The following table summarises prevalence estimates for obstructive sleep apnoea syndrome and insomnia among New Zealand adults, based on our national surveys.
Obstructive Sleep Apnoea Syndrome (OSAS)
a OSAS was defined as having a respiratory disturbance index ≥ 5 and ESS > 10. These are conservative prevalence estimates based on data collected in 1991-2001 and prevalence will have increased with increasing obesity rates. In the 2013-2014 National Health Survey (13,309 adults aged 18+ y), only 1.9% of participants had been diagnosed with obstructive sleep apnoea (John McCarthy, personal communication).
An economic analysis based on these data and treatment services in Wellington in 2005 estimated that the total annual societal costs of OSAS for New Zealanders aged 30–59 y were $40 million ($419 per case), with accidents being the major contributor. The incremental net direct medical cost per quality of life year (QALY) gained with successful treatment was $94. (This is the difference between the cost of treating and the cost of not treating). By comparison, the average cost for new drugs funded by PHARMAC in 2004/05 was $6,865 per QALY gained. These analyses strongly support the cost effectiveness of treating OSAS.
b Based the 2001 insomnia survey, it was estimated that 13% of New Zealanders aged 20-59 y (2.317 million people in 2008) had insomnia. In the survey, Māori were more likely than non-Māori to report the common insomnia and to experience excessive daytime sleepiness. An economic analysis based on these data estimated the total annual societal costs of insomnia for New Zealanders aged 20–59 y were $28.4 million ($628 per case) and that successful insomnia treatment would save $21.8 million per year. The incremental net saving per quality of life year (QALY) gained with successful treatment was $3,9072. (This is the difference between the cost of treating and the cost of not treating). These analyses indicate that effective insomnia treatment would save money as well as improving the health, safety, and quality of life of many New Zealanders.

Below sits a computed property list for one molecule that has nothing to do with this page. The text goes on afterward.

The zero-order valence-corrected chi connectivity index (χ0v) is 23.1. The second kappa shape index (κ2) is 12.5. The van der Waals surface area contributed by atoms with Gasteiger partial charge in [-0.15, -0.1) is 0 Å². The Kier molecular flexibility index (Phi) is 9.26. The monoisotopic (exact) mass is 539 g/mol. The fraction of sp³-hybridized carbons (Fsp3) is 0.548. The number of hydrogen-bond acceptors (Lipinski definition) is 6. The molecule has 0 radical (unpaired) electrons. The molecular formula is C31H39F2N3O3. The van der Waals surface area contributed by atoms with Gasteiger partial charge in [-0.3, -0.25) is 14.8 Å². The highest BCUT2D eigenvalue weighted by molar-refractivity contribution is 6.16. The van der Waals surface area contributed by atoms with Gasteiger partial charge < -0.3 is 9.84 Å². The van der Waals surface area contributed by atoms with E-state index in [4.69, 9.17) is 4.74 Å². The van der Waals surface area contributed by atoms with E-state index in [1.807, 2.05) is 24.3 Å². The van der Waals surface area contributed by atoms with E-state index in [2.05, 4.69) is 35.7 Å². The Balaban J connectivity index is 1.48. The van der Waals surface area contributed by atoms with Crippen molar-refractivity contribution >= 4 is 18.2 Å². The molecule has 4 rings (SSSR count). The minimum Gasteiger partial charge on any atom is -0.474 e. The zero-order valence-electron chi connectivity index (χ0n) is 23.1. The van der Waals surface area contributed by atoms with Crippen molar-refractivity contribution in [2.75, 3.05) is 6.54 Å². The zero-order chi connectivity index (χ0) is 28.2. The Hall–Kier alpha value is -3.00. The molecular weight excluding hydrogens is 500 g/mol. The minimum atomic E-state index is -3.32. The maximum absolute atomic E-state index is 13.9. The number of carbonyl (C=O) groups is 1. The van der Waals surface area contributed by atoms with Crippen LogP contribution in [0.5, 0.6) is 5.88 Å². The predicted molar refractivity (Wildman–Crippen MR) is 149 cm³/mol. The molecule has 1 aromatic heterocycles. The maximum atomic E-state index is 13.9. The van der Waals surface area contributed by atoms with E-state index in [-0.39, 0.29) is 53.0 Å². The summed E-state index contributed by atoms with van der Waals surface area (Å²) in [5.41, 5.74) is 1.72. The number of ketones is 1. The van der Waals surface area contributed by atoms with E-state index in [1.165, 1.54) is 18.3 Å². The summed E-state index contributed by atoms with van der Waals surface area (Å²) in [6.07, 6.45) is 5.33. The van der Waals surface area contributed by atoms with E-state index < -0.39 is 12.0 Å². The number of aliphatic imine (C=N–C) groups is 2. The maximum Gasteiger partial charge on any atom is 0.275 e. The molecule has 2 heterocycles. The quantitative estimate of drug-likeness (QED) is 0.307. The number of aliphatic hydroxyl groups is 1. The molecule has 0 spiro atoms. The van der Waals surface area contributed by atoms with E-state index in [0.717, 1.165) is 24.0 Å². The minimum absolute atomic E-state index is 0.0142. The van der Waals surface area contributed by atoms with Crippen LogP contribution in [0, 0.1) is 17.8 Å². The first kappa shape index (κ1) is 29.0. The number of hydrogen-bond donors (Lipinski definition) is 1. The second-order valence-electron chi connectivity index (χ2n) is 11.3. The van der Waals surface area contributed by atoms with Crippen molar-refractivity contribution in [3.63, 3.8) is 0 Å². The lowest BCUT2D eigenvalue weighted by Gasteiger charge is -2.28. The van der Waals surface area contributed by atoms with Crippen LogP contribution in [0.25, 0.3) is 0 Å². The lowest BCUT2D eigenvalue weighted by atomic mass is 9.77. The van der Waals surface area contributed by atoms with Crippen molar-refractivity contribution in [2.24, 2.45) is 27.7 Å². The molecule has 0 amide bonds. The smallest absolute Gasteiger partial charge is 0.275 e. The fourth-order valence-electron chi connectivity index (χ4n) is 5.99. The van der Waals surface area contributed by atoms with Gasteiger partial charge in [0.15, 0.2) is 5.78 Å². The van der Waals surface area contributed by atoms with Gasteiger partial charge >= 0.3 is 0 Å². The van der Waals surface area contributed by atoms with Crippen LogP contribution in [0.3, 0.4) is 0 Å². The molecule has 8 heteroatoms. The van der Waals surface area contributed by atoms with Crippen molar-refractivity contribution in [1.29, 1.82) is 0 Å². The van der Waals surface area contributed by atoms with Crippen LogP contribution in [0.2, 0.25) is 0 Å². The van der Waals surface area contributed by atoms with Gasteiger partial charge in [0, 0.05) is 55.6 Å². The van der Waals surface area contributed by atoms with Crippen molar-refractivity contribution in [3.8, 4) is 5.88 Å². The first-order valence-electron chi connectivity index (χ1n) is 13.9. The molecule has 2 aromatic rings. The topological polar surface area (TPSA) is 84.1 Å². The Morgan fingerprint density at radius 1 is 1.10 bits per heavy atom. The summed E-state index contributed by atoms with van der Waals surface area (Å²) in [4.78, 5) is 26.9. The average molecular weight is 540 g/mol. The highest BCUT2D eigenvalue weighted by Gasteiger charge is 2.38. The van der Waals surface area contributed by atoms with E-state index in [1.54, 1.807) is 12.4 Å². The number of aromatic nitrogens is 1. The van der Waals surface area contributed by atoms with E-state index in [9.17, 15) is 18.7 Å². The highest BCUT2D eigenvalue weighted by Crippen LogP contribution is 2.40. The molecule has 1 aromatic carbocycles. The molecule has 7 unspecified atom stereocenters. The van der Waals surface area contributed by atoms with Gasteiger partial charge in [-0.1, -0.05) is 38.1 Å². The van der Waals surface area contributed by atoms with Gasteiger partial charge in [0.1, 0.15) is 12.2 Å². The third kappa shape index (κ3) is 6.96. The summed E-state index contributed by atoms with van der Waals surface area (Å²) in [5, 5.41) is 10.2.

However, there is not yet a systematic diagnostic pathway or funding for treatment of insomnia in the public healthcare sector. In the 2013-2014 National Health Survey (13,309 adults aged 18+ y), only 3.4 % of participants had been diagnosed with insomnia (John McCarthy, personal communication).
People with narcolepsy experience excessive daytime sleepiness that can occur with or without cataplexy (a sudden episode of muscle weakness often triggered by intense emotional responses). Additional symptoms may include automatic behaviour, disrupted night-time sleep, sleep paralysis and hallucinations when falling asleep or waking up.
A survey sent to members of the Narcolepsy Support Group, sleep physicians, neurologists and sleep laboratories (67 responses) confirmed that New Zealanders with narcolepsy report significantly higher daytime sleepiness, and lower quality of life, than the general New Zealand population. The majority of patients reported that narcolepsy prevented them from or caused difficulty in doing everyday activities; prevented them from communicating, mixing or socialising with others; had contributed to leaving school or a job; and contributed to injuries of themselves or other people. Most patients reported an onset of symptoms in their early 20s, although diagnosis was on average delayed by a decade. Diagnosis was made by a wide range of clinicians but for most patients, had not involved objective diagnosis (an overnight sleep study or multiple sleep latency test (MSLT)). The majority of patients were taking medication to treat narcolepsy, including stimulant medication and REM-suppressant antidepressants.
This small study highlighted inconsistencies in the diagnosis and treatment of New Zealand patients with narcolepsy, which likely reflects the state of the science at the time of individual diagnosis (patients were diagnosed on average 20 years before completing the study questionnaire).